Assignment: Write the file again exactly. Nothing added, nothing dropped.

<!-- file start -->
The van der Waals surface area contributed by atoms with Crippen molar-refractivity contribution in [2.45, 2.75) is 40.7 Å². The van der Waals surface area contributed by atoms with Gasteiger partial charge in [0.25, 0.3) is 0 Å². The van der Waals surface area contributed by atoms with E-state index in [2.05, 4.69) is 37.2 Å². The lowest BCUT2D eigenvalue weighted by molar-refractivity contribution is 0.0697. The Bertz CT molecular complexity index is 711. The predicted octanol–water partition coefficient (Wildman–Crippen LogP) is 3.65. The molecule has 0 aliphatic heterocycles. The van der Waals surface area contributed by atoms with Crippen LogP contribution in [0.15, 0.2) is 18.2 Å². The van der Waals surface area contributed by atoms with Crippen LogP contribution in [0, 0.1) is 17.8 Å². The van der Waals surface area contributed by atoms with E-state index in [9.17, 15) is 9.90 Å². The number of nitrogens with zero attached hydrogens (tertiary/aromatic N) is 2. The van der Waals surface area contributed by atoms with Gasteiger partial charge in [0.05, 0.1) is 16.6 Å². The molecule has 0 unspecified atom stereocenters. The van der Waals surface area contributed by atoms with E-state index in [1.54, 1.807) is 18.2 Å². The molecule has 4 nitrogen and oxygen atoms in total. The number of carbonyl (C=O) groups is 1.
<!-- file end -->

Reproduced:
The van der Waals surface area contributed by atoms with Crippen molar-refractivity contribution in [2.45, 2.75) is 40.7 Å². The van der Waals surface area contributed by atoms with Gasteiger partial charge in [0.25, 0.3) is 0 Å². The van der Waals surface area contributed by atoms with E-state index in [2.05, 4.69) is 37.2 Å². The lowest BCUT2D eigenvalue weighted by molar-refractivity contribution is 0.0697. The Bertz CT molecular complexity index is 711. The predicted octanol–water partition coefficient (Wildman–Crippen LogP) is 3.65. The molecule has 0 aliphatic heterocycles. The van der Waals surface area contributed by atoms with Crippen LogP contribution in [0.15, 0.2) is 18.2 Å². The van der Waals surface area contributed by atoms with Crippen LogP contribution in [0, 0.1) is 17.8 Å². The van der Waals surface area contributed by atoms with E-state index in [9.17, 15) is 9.90 Å². The number of nitrogens with zero attached hydrogens (tertiary/aromatic N) is 2. The van der Waals surface area contributed by atoms with Gasteiger partial charge in [0.05, 0.1) is 16.6 Å². The molecule has 0 unspecified atom stereocenters. The van der Waals surface area contributed by atoms with E-state index in [1.54, 1.807) is 18.2 Å². The molecule has 4 nitrogen and oxygen atoms in total. The number of carbonyl (C=O) groups is 1.